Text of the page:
Would you describe your life as good and beautiful? Notes from Sermon on Living without Anger, Part 2
As I mentioned last week, my blog through September expands on our current Good and Beautiful life series, based on the book of that name by our pastor-in-residence James Bryan Smith. The following notes from Sunday’s sermon on anger pick up from where I left off in last week’s blog.
Sirach 30:21-25 – A Vision of the Good and Beautiful Life
“Do not give in to sadness or torment yourself deliberately. Gladness of heart is the very life of a person, and cheerfulness prolongs their days. Distract yourself and renew your courage. Drive resentment far away from you; for grief has killed many, and nothing is to be gained from resentment. Envy and anger shorten one’s days and anxiety brings on premature old age. Those who are cheerful and merry at table benefit from their food.”
Would you describe your life as full of love, joy, peace, patience, kindness, goodness, gentleness, and self-control?
“The meaning of earthly existence lies not, as we have grown used to thinking, in prospering…but in the development of the soul.” Alexander Solzhenitsyn
“God cannot give us a happiness and peace apart from Himself, because it is not there. There is no such thing.” C.S. Lewis
As James Bryan Smith says in his introduction to his book, The Good and Beautiful Life:
- We live at the mercy of our ideas and our narratives
- What we think determines how we live.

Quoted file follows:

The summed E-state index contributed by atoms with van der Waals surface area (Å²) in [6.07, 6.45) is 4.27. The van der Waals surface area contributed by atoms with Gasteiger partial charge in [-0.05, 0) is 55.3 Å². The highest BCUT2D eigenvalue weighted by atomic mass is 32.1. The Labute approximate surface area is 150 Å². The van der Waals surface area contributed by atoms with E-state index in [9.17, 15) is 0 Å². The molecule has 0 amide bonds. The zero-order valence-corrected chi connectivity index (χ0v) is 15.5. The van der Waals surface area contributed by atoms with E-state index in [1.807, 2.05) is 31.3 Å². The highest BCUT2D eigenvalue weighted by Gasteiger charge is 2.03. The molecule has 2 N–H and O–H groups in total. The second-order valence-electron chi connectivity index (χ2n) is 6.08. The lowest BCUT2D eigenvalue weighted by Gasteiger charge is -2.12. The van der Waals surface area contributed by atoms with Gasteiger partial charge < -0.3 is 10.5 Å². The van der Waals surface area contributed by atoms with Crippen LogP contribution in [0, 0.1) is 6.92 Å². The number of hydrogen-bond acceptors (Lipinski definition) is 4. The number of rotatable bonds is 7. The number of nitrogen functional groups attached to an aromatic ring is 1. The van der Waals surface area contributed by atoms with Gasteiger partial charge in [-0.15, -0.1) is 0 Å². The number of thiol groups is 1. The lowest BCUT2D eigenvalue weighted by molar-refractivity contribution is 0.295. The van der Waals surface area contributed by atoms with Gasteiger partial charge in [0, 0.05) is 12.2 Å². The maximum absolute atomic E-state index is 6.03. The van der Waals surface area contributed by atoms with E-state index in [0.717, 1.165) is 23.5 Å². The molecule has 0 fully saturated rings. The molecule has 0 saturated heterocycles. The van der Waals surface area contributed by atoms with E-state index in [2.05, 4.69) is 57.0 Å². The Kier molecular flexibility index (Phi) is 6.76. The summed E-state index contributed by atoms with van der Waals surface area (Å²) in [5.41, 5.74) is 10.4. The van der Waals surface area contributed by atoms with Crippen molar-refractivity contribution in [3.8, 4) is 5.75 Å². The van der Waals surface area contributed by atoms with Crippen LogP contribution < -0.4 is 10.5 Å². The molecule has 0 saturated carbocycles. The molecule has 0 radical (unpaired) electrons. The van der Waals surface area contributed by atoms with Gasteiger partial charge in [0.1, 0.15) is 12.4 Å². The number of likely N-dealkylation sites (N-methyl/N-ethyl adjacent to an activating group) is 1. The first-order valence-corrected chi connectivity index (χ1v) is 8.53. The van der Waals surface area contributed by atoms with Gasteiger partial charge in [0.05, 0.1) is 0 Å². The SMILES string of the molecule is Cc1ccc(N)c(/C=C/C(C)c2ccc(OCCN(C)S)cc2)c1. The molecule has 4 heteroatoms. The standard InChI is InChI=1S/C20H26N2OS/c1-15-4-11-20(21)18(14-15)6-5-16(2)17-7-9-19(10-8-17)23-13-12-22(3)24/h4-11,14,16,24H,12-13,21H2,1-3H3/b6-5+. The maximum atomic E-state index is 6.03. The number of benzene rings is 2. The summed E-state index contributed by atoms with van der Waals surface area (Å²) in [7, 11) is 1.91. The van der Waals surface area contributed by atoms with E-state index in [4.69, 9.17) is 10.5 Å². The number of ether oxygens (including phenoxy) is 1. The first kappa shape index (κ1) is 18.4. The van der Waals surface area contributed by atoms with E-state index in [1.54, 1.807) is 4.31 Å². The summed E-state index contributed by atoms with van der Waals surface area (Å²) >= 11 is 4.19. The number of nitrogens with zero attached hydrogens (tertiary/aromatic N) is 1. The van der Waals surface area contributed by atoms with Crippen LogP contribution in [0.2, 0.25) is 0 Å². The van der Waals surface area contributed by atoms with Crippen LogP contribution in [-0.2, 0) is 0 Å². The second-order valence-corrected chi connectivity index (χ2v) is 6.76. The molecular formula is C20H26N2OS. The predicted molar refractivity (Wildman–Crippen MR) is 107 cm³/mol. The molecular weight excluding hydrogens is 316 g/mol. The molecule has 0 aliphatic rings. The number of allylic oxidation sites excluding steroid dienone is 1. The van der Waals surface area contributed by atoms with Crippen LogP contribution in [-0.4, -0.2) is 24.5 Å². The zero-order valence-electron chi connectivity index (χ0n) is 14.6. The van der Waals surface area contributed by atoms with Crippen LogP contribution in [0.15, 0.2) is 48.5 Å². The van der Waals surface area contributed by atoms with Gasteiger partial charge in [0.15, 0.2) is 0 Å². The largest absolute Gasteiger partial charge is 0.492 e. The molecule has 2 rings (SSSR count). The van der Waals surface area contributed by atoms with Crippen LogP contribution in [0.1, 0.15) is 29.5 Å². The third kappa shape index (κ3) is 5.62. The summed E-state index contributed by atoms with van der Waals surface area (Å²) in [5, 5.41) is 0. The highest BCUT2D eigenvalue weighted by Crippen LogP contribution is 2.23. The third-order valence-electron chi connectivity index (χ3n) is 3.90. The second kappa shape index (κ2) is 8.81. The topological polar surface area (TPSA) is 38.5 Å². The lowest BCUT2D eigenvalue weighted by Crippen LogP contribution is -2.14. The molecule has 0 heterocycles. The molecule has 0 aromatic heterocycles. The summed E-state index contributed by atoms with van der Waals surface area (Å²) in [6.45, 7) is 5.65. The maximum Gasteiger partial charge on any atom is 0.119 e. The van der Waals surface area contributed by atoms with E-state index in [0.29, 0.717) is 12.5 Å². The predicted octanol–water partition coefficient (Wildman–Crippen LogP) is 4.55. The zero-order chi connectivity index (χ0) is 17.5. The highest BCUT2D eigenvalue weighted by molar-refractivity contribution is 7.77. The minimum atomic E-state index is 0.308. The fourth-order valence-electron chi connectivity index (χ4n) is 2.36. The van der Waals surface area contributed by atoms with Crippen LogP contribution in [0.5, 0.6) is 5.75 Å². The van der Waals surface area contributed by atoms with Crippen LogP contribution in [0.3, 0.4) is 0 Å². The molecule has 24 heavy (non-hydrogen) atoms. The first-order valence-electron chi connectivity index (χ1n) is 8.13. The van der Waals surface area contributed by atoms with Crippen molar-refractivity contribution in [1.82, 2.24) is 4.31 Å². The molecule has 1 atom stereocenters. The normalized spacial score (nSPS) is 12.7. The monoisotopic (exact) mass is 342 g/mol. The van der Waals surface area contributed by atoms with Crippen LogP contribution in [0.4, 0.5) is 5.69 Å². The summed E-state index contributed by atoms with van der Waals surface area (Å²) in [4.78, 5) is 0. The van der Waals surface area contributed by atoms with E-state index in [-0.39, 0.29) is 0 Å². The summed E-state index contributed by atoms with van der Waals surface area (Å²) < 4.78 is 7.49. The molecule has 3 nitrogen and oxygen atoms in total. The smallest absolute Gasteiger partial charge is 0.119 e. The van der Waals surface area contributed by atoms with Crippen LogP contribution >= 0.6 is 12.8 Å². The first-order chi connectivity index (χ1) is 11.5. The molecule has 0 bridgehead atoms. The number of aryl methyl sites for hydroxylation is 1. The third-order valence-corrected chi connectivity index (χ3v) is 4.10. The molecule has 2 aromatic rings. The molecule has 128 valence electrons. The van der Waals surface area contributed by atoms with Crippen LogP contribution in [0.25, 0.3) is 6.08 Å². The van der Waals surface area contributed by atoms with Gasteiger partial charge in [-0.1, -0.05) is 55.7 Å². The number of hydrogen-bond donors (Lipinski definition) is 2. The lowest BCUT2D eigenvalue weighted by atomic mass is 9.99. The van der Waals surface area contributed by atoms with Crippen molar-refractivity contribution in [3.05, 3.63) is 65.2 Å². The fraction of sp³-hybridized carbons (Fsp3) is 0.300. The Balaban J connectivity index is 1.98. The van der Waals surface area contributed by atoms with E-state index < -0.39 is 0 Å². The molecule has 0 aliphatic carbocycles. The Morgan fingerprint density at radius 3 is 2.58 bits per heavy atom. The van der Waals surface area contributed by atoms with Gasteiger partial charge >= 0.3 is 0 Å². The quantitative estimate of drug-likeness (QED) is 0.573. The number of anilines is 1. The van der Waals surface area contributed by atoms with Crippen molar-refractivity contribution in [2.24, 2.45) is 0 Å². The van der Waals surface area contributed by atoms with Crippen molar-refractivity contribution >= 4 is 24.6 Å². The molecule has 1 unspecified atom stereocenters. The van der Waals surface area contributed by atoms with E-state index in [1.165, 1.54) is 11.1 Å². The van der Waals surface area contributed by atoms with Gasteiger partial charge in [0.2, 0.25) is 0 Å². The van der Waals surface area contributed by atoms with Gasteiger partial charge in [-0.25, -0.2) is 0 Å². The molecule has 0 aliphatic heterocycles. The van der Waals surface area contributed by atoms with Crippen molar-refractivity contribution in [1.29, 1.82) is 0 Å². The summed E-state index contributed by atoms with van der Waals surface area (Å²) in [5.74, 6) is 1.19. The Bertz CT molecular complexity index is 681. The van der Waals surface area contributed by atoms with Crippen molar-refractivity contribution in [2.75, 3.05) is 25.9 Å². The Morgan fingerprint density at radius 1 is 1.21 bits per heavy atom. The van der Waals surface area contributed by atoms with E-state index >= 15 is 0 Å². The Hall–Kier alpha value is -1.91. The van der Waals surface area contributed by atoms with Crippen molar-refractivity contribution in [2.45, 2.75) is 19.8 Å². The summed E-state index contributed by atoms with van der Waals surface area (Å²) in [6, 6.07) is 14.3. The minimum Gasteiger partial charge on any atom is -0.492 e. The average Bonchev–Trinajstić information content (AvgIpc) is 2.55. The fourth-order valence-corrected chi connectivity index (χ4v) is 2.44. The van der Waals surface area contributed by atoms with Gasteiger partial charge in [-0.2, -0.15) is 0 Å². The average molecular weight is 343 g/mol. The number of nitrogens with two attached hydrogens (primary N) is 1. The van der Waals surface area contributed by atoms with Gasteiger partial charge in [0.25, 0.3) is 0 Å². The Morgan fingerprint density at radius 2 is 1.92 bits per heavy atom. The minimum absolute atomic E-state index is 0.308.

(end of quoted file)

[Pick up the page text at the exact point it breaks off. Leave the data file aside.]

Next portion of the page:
- The key to beginning a good and beautiful life is to adopt the narratives of Jesus
“Everyone who hears these words of mine (Sermon on the Mount) and acts on them will be like a wise man who built his house on rock…” Matthew 7:24-27
“You have heard that it was said to those of ancient times, ‘You shall not murder’; and ‘whoever murders shall be liable to judgment.’
22 But I say to you that if you are angry with a brother or sister, you will be liable to judgment; and if you insult a brother or sister, you will be liable to the council; and if you say, ‘You fool,’ you will be liable to the hell of fire.
23 So when you are offering your gift at the altar, if you remember that your brother or sister has something against you, 24 leave your gift there before the altar and go; first be reconciled to your brother or sister, and then come and offer your gift.
25 Come to terms quickly with your accuser while you are on the way to court with him, or your accuser may hand you over to the judge, and the judge to the guard, and you will be thrown into prison. 26 Truly I tell you, you will never get out until you have paid the last penny.
“Of all the emotions we are born with, anger is the most primal and difficult one to control.”
Andrew Newberg, MD, author of How God Changes Your Brain
How anger typically works
“Anger releases a cascade of neurochemicals that actually destroy those parts of the brain that control emotional reactivity.”
Andrew Newberg, MD, How God Changes Your Brain
1. We lose the capacity to be rational.
2. We lose the awareness that we are acting in an irrational way.
3. We lose the capacity to listen.
4. No capacity for sympathy or empathy.
How God intended anger to work
“Anybody can become angry – that is easy, but to be angry with the right person and to the right degree and at the right time and for the right purpose, and in the right way – that is not within everybody’s power and is not easy.” Aristotle